Abraham Kidunaia

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Saint Abraham the Great
Abraham Kidunaia (Menologion of Basil II).jpg
Miniature from the Menologion of Basil II
Died c. 366
Assos, in the Troad, Asia Minor (modern-day Turkey)
Honored in
Roman Catholic Church, Eastern Orthodox Church, Coptic Church, Syrian Orthodox Church
Feast July 29; October 24; October 29; December 14

Saint Abraham the Great of Kidunja (or Kidunaja) (died c. 366) was a hermit and priest of the Christian Church.


St. Abraham was born to a wealthy family of Edessa, during the third century. After receiving an excellent education, Abraham was encouraged to get married. He followed the wishes of his parents, but shortly before the wedding ceremony, he told his bride his desire to dedicate his life to God.[1] His bride accepted this resolution and Abraham retired to a cell near the city, where he walled up the cell door, leaving only a small window open for food to be brought him.[2]

Ten years after he retreated from the world, his parents died, leaving Abraham a wealthy man.[3] He had the inheritance distributed to the poor. Reports of his reputation came to the bishop of Edessa who ordained him a priest and sent Abraham to Beth-Kidunaa, where he ministered for a year.[2]

Abraham returned to his cell near Edessa where he spent the next fifty years in prayer and penance. Abraham became known throughout the region as a holy man and many came to him for guidance.He was known never to reprove anyone sharply but always with charity and gentleness.[2]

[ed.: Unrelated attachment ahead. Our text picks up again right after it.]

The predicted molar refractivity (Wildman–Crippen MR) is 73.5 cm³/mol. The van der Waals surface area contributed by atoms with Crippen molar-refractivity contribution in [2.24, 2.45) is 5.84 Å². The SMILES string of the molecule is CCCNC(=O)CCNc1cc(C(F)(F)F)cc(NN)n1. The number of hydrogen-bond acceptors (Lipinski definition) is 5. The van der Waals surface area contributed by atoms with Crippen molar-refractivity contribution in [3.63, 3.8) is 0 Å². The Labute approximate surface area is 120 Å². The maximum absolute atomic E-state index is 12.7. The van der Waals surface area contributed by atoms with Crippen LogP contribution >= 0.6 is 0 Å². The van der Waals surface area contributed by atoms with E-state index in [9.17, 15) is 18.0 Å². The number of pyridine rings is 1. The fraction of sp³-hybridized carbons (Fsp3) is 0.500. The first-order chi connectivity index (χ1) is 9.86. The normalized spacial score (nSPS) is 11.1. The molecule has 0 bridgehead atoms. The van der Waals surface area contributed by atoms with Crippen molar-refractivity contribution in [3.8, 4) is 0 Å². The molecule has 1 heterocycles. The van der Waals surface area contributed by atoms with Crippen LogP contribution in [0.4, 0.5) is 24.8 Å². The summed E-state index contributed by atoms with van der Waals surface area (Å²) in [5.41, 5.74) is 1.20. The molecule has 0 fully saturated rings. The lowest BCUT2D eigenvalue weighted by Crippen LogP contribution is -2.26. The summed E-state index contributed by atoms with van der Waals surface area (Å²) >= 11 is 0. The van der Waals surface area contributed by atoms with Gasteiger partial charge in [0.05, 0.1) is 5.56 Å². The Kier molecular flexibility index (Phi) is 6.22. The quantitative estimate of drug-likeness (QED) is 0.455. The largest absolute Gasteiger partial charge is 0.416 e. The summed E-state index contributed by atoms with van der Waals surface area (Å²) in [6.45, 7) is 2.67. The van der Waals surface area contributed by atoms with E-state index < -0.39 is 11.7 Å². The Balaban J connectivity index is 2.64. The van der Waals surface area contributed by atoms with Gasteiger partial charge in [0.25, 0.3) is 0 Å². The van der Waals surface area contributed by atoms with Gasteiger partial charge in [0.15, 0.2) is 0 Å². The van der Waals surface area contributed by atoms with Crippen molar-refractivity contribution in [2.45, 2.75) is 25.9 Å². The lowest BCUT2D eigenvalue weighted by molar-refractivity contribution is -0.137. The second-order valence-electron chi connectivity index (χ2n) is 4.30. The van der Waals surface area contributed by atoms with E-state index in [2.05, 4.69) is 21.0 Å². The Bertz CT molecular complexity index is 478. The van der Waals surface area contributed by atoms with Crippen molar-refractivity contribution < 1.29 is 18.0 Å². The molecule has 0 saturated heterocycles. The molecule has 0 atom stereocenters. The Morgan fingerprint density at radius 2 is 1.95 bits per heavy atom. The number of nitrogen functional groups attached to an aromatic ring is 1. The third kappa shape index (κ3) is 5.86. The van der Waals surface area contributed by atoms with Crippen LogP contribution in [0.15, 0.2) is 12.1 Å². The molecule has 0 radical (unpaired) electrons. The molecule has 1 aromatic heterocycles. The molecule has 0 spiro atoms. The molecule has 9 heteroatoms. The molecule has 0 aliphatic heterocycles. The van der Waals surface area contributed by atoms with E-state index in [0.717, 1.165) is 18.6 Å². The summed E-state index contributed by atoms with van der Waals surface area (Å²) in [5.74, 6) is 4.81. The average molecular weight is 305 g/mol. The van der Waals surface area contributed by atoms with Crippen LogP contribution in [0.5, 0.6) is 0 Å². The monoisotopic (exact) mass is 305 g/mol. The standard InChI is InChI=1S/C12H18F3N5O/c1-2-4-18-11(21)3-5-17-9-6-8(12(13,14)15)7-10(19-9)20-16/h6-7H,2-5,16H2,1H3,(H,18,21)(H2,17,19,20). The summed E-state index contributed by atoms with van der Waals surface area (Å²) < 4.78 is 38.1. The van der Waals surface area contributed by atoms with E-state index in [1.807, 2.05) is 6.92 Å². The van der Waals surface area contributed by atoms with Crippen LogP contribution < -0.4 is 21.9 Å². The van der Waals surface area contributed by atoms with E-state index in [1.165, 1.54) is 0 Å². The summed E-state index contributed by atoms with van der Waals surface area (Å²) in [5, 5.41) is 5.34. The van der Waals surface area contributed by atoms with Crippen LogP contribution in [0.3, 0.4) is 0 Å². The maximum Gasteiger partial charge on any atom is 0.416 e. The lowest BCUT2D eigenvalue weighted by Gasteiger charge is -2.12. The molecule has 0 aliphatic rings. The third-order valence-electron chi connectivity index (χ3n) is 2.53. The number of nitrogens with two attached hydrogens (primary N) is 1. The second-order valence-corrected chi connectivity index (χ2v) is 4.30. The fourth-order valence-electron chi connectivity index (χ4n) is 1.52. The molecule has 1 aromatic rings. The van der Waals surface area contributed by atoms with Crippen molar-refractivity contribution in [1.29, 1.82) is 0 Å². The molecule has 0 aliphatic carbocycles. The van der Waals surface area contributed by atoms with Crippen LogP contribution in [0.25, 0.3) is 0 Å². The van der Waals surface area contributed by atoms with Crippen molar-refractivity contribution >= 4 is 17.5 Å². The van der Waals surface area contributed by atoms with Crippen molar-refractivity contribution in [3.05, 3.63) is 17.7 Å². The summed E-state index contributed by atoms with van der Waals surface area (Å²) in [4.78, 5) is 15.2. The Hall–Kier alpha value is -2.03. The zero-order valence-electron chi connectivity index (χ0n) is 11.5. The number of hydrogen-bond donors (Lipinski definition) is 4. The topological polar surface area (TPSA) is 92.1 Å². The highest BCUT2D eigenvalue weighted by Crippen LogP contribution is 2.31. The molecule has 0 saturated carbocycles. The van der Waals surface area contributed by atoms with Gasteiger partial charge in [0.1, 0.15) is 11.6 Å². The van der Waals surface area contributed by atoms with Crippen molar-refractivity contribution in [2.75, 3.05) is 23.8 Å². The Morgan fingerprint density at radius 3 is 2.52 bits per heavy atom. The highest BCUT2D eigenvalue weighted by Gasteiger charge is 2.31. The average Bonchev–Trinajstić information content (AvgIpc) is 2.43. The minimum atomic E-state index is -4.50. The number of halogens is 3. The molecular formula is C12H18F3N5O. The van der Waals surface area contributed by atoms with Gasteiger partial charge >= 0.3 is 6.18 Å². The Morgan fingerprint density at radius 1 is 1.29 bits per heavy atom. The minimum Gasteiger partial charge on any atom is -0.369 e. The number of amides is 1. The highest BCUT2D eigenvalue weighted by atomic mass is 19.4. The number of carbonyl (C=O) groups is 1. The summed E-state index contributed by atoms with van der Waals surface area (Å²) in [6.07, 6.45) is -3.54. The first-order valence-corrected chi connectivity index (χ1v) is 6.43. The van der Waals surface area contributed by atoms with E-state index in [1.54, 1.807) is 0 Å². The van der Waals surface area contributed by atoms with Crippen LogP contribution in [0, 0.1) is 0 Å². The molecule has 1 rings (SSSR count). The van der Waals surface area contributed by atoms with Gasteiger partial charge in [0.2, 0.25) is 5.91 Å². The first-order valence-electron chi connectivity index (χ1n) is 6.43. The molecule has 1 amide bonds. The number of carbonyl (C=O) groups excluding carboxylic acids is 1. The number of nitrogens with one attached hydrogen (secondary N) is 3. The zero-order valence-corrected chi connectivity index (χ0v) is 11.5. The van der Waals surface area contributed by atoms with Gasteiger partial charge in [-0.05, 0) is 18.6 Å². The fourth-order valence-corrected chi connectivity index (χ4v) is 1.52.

Around the year 360 Abraham died at the age of seventy after a long life of service to God.[1]


A popular story recounts that his orphan niece Mary had been entrusted to his care. He built a cell near his own and trained her in learning and piety until she was twenty. At this point, seduced by a false monk, she ran away, longing to see the wider world, went to Troas and became a prostitute. For two years he lamented her departure in ignorance and then boldly went and recovered her.[1]


The feast day of Saint Abraham is October 29 in the Eastern Orthodox Church and in the Roman Catholic Church.[4] The Syrian Church commemorates him on December 14, the Coptic Church on July 29, the Syriac Orthodox Church on October 24.

See also[edit]


External links[edit]

  • Holweck, F. G. A Biographical Dictionary of the Saints. St. Louis, MO: B. Herder Book Co. 1924.